Investors have been moving into Nigerian Internet startup scene over the last ten years. The investors have come in as either the finances or the main market participants. But there is a worrying factor. Within a period of the past five years, many foreign investors and businesses are leaving the Nigerian market. Many have attributed this to the 2014 global decrease of the crude oil prices. This can be true given that the country relies on that product to run its economy. Therefore, it becomes so hard for businesses of any size to survive in that economy.
Rumors had it that Kinnevik startup from Sweden had withdrawn itself from iROKO. The rumors came after there was non-inclusion of the video-on-demand platform from the startup’s annual report of 2017. Jason Njoku, Kinnevik’s founder debunked the report after the release. According to Kinnevik’s 2016 annual report, the company’s fair value shares in iROKO were projected at $12.2 million. This was 18.26% of the startup’s entertainment valuation by that time.
Kinnevik made its first investment worth $2 million in June 2012. It then joined RISE Capital and Tiger Global in 2013 for around Series D funding worth $8 million. The startup together with CANAL+ invested $19 million in 2016. The main question after this entire breakdown is the whereabouts of 18.26% stake. This was calculated according to the Q4 2016 valuation. According to Kinnevik’s Investment Director Franco Danesi, iROKO was not recorded in the annual report for 2017. This is because of the size of the ownership Kinnevik is having in it. iROKO was instead classified with the rest of small wealth under Entertainment. Entertainment sector gave the highest 2017 annual return of 35%. But Kinnevcik’s shares in iROKO have not gone down within the past two years.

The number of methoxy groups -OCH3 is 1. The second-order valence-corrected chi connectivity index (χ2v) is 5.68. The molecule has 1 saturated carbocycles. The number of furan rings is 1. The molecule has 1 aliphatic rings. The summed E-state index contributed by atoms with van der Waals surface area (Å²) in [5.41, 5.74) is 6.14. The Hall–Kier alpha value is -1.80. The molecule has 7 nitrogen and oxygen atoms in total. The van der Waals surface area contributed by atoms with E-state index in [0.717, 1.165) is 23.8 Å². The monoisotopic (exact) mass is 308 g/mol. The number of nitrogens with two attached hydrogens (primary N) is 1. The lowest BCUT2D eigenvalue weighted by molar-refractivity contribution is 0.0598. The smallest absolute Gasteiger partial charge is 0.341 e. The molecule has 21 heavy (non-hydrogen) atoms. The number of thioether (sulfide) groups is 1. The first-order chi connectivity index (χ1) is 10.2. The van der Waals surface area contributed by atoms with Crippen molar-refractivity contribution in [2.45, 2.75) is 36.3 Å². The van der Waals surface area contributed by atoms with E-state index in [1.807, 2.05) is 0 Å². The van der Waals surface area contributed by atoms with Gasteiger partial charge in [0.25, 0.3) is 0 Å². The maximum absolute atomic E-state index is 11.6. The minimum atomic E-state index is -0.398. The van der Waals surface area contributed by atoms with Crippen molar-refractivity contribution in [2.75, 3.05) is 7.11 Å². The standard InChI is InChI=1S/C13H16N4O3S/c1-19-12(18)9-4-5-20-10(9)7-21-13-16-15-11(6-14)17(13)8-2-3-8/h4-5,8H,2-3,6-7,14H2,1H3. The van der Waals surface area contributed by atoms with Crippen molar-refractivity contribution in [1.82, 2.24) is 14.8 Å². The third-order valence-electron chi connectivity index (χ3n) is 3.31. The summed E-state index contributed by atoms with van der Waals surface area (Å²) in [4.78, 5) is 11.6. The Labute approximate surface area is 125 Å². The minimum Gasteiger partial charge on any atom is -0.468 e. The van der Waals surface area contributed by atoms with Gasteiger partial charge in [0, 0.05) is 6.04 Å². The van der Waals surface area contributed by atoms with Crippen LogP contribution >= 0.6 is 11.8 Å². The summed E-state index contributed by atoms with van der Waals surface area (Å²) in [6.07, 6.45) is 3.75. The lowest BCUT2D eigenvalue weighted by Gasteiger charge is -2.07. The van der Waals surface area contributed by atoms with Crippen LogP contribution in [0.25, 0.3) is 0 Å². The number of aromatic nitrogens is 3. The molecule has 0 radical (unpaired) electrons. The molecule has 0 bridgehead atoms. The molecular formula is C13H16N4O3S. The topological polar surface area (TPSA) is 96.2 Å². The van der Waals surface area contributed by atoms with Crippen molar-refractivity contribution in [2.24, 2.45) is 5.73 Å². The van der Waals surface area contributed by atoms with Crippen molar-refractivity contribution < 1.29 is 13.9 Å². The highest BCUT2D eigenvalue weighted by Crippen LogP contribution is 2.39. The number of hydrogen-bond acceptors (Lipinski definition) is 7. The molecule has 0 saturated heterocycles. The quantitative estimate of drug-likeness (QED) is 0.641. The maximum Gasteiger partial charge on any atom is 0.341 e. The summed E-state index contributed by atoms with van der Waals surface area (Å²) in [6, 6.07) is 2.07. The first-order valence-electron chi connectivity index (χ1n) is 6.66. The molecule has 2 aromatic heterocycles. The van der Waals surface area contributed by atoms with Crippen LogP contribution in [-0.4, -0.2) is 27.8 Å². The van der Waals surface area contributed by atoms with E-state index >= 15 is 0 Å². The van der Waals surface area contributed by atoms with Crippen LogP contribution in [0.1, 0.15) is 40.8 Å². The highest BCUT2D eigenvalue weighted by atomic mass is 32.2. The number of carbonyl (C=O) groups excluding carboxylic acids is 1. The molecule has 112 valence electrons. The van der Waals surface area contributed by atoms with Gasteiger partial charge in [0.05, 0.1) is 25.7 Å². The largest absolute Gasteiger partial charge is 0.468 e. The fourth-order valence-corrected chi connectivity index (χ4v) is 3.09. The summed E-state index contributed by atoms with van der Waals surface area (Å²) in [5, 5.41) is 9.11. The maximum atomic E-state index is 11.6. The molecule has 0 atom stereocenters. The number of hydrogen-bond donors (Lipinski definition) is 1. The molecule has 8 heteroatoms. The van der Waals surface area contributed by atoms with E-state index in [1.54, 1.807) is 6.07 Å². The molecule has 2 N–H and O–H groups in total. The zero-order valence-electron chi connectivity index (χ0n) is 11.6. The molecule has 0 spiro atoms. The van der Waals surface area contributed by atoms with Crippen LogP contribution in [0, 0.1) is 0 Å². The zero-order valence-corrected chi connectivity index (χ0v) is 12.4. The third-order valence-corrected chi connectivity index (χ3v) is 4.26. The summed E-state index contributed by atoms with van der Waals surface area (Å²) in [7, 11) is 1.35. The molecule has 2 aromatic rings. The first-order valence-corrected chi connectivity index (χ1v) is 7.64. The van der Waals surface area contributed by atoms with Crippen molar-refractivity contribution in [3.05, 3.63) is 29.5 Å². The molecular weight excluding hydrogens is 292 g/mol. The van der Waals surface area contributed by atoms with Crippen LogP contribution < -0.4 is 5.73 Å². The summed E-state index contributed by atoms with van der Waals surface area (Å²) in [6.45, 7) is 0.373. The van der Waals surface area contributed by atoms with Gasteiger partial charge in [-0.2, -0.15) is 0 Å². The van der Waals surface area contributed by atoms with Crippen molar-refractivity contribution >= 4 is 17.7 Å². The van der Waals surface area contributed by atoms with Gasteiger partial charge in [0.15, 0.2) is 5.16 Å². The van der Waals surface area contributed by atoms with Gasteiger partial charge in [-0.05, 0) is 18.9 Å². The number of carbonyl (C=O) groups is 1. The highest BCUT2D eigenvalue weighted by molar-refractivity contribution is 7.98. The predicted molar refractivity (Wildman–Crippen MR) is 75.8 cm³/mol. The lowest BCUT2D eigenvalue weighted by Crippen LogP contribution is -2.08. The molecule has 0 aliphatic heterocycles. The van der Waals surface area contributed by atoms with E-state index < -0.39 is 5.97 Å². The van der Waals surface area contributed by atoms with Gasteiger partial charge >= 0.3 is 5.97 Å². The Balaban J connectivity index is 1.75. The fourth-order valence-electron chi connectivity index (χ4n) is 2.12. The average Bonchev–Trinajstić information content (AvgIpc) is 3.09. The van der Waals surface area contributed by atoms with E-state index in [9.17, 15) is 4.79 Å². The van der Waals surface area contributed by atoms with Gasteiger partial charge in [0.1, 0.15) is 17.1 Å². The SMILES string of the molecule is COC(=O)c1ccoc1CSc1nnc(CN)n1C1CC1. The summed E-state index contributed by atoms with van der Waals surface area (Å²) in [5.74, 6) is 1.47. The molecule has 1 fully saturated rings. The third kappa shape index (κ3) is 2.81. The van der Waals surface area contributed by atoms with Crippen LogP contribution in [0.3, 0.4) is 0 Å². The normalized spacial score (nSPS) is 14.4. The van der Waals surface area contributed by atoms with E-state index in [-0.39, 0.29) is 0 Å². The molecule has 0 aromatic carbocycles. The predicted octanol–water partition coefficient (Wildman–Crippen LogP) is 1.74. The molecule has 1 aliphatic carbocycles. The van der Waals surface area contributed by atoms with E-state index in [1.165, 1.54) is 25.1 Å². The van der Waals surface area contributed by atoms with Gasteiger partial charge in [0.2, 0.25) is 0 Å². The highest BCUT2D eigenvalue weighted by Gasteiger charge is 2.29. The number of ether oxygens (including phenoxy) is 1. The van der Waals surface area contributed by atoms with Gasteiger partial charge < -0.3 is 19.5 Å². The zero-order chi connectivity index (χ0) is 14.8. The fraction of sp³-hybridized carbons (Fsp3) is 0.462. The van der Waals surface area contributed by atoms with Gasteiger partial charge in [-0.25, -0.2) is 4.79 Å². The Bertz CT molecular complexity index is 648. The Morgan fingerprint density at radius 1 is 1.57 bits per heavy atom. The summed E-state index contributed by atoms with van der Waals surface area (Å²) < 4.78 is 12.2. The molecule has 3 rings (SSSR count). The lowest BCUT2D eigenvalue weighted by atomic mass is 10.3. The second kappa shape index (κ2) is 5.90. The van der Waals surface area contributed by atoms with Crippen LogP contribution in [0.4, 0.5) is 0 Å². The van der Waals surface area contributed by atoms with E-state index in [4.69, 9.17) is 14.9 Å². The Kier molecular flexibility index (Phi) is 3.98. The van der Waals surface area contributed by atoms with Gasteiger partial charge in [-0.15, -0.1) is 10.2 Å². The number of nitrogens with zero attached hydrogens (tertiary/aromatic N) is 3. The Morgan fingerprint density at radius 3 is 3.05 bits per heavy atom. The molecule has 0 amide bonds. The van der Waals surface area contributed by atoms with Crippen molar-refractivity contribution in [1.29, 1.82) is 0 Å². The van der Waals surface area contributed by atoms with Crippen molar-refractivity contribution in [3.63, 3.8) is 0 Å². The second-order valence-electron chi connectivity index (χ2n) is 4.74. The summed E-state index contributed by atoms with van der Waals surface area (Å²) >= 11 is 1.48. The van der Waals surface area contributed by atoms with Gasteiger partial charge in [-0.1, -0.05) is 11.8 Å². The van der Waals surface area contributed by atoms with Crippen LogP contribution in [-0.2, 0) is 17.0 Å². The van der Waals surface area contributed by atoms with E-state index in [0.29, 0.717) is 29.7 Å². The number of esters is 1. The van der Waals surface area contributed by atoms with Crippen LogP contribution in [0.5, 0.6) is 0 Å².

The recent report recorded Livongo another company that Kinnevik owns 4% of its shares. It also has a share value of $11.21 million recorded at Q3 2017. This brings us to another question as to why $11.21 million was recorded but not $12.2 million. The reasons given for failing to list the latter does not hold any water. This is because if the listing was based on the size then $12.2 million was larger than $11.21 million. Kinnevik does not have plans of investing more in the iROKO but it will do so in future according to Danesi. Kinnevik is just but one company that is on the verge of leaving Nigerian Internet startup. Saltside Technologies from Sweden closed down one of its founded company Efritin in 2017. Nils Hammer CEO of Saltside Technologies channeled the trend to poor internet adoption, penetration, challenging economic conditions and high costs of data.
Naspers which is the world entertainment and internet group closed down the Nigerian OLX office. The main aim of the closure was to secure other offices located internationally. Currently Media24, PayU, and MultiChoice are the only portfolios of Naspers that have physical offices in the country. Previously it closed down Dealfish, Kalahari, and Mocality. The recent closure is just an indication that the company is moving out of Nigerian market.
Zinox bought Koga in February 2018 and Rocket Internet are thinking of making Jumia go public. Jumia recorded a loss of $61 million in the first half of 2017. This was a worrying outcome in the Nigerian e-commerce sector. This is because Jumia was operational in 12 African countries. The main challenge in Nigerian industry is profitability. The Nigerian Internet startup scene is in a high growth. Furthermore, it is attracting both local and foreign funds at the same time. The Nigerian Internet scene still depends on foreign funding according to Q1 2018 Nigerian Startup Funding Report.